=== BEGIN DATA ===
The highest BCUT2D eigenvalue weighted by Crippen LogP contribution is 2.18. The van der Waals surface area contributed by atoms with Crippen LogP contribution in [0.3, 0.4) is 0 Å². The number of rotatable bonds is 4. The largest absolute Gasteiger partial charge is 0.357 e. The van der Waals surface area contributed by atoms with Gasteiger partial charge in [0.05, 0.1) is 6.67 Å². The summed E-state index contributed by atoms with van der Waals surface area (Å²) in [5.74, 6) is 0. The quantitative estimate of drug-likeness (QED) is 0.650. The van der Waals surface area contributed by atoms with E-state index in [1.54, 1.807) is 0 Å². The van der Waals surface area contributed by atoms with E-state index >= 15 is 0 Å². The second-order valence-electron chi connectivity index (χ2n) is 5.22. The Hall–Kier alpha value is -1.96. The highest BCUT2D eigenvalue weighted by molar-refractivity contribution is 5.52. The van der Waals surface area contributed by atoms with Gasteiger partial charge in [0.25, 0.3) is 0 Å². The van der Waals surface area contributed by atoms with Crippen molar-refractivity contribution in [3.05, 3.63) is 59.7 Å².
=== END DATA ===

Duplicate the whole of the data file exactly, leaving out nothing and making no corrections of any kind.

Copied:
The highest BCUT2D eigenvalue weighted by Crippen LogP contribution is 2.18. The van der Waals surface area contributed by atoms with Crippen LogP contribution in [0.3, 0.4) is 0 Å². The number of rotatable bonds is 4. The largest absolute Gasteiger partial charge is 0.357 e. The van der Waals surface area contributed by atoms with Gasteiger partial charge in [0.05, 0.1) is 6.67 Å². The summed E-state index contributed by atoms with van der Waals surface area (Å²) in [5.74, 6) is 0. The quantitative estimate of drug-likeness (QED) is 0.650. The van der Waals surface area contributed by atoms with E-state index in [1.54, 1.807) is 0 Å². The van der Waals surface area contributed by atoms with E-state index >= 15 is 0 Å². The second-order valence-electron chi connectivity index (χ2n) is 5.22. The Hall–Kier alpha value is -1.96. The highest BCUT2D eigenvalue weighted by molar-refractivity contribution is 5.52. The van der Waals surface area contributed by atoms with Gasteiger partial charge in [0.25, 0.3) is 0 Å². The van der Waals surface area contributed by atoms with Crippen molar-refractivity contribution in [3.05, 3.63) is 59.7 Å².